Another way to determine if the air in your home is unhealthy is to examine and evaluate what you and other members of your family do inside. If people smoke indoors, regularly spray pesticides or air fresheners, or frequently work on craft projects with paint, those activities can affect your home’s air quality.

Damp areas, condensation on the windows and visible mold growth are also signs that something is amiss. A musty or otherwise unpleasant odor in your home can suggest that humidity levels are too high. It is possible to measure the level of some gases and VOCs inside the home. For example, a carbon monoxide detector will alert you if CO levels creep up.

How Can You Improve Indoor Air Quality?

Improving the air quality in your home often involves three steps. The goal is to limit the pollutants indoors so that everyone who comes into your house can breathe more easily.

Keep Pollutants Out

The first step to improving indoor air quality is to limit the number of pollutants that get into your home. There are multiple ways you can restrict or control the source of pollution indoors.

  • Choose products that do not contain or release VOCs.
  • Reconsider having pets with fur or feathers, especially if members of your household are allergic.
  • Choose hardwood floors over carpeting, which can limit dust and dust mites.
  • Have the filters in your heating system replaced regularly.
  • Adjust or replace large appliances, such as a gas stove or furnace, to reduce the emissions they produce.
  • Keep humidity levels indoors within the recommended levels (30 to 50 percent).
  • Don't smoke or vape indoors.

Improve the Air Circulation in Your House

Although reducing the number of pollutants that make it into your home is the first line of defense when it comes to improving indoor air quality, it is not the only thing you can do. Improving your home's ventilation or air circulation also helps.

In the bathroom or kitchen, you can improve air circulation and lower humidity levels by running an exhaust fan. Running a fan in your bathroom while you shower will help to reduce mold growth. In the kitchen, an exhaust fan will help to direct any particulates out of the house.

The simplest way to improve the ventilation of your house is to open up the windows or doors on a beautiful day. Opening the windows on all sides of the house can create a gentle breeze or current, helping the air flow through your home.

Clean the Air Inside Your Home

The third thing you can do to improve the air quality indoors is to clean the air. Air cleaners work by filtering dust and other particles from the air, and they are meant to be a complement to other methods of improving indoor air quality, such as reducing the source of pollution and improving ventilation.

Along with installing an air purification system in your home, improving the ability of your heating system to filter the air can also help to improve indoor air quality. Installing a dehumidifier or otherwise controlling your home's humidity levels can also lead to an improvement in your home's indoor air quality.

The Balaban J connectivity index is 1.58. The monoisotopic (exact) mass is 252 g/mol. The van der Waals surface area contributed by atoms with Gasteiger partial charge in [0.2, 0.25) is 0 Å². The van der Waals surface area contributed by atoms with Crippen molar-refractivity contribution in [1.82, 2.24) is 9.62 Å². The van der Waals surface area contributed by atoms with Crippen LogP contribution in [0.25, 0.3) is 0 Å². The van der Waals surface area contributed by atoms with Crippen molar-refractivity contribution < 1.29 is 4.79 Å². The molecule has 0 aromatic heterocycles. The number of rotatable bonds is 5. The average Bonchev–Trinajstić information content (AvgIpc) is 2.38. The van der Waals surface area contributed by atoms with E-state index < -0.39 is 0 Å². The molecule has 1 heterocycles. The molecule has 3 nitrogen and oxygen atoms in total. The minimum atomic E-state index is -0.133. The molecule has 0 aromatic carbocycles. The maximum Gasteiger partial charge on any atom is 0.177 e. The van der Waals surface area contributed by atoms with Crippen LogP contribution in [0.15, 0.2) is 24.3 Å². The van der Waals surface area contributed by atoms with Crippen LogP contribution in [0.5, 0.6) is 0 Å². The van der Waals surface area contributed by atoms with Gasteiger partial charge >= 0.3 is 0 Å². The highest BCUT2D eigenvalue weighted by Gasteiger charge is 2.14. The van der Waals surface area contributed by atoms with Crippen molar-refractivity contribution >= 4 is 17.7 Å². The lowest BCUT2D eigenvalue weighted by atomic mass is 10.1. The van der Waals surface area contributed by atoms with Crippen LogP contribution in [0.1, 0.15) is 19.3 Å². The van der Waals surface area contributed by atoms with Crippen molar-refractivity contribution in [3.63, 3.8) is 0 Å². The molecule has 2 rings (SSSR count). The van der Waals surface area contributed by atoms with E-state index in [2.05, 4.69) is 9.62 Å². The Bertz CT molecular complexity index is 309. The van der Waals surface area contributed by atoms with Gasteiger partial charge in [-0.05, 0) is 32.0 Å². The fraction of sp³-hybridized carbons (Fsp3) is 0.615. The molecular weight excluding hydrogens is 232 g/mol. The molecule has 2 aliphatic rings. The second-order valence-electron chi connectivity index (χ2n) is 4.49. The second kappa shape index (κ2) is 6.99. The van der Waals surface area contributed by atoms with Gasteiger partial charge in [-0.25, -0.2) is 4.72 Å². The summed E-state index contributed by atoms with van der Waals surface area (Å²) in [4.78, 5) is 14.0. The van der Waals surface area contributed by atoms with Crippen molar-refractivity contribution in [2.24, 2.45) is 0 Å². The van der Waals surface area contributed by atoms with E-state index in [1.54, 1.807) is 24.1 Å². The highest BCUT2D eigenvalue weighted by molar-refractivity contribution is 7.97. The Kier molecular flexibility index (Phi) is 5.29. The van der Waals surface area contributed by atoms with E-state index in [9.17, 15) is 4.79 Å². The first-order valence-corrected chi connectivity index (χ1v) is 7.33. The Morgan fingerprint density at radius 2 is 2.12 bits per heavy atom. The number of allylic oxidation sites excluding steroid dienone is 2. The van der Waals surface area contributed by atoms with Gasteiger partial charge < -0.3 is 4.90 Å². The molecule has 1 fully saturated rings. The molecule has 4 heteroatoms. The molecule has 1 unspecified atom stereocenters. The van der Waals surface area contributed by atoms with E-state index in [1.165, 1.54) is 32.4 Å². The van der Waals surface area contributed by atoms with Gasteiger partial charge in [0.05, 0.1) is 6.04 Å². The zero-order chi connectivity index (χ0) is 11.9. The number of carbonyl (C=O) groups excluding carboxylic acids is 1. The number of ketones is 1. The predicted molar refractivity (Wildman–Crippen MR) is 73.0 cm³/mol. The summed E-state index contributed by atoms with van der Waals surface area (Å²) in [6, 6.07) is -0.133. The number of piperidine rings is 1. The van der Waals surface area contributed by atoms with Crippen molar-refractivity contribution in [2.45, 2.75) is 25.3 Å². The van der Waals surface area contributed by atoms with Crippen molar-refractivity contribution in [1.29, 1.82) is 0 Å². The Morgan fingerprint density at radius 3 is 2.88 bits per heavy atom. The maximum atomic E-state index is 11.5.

Products for Improving Indoor Air Quality

We offer several IAQ product options to help improve the quality of the air in your home. All of our products can easily be added to your existing heating and cooling system or in your home. To help you determine which product would best solve the air quality problems in your home, schedule a free in-home energy consultation with one of our expert energy consultants.

  • Electronic Air Cleaners from Aprilaire offer industry-leading particulate removal – providing you with protection against allergy and asthma triggers, a cleaner, healthier home with less dust, and superior protection of HVAC equipment.
  • Humidifiers eliminate the unhealthy and damaging effects of overly dry air on your family and home.
  • Dehumidifiers remove excess moisture from the air in your home, making your home more comfortable. Our Aprilaire dehumidifiers are quiet, feature a digital control, meet fresh air ventilation standards, and have a 5-year warranty.
  • PureAirTM Whole Home Solution systems provide cleaner air in every room and every breath. They system address three types of airborne pollutants: airborne particles, germs and bacteria, and chemical odors and vapors. They remove 99.9% of all particles like pollen, dust, and pet dander, as well as 90% of viruses like MRSA, cold, and flu.

If you are concerned about the air quality inside your home in Southern Maryland, SMO Energy can help. We sell a variety of indoor air cleaning systems to help keep your home’s air as healthy for your family as possible. Call us at 888-222-3720 or get in touch with us online to find out what options we have available. We’ll help you select the best air purification system for your home.

We also offer service agreements that include an annual tune-up, which can help you ensure your heating system is not contributing to indoor pollution. Contact us today to schedule a consultation.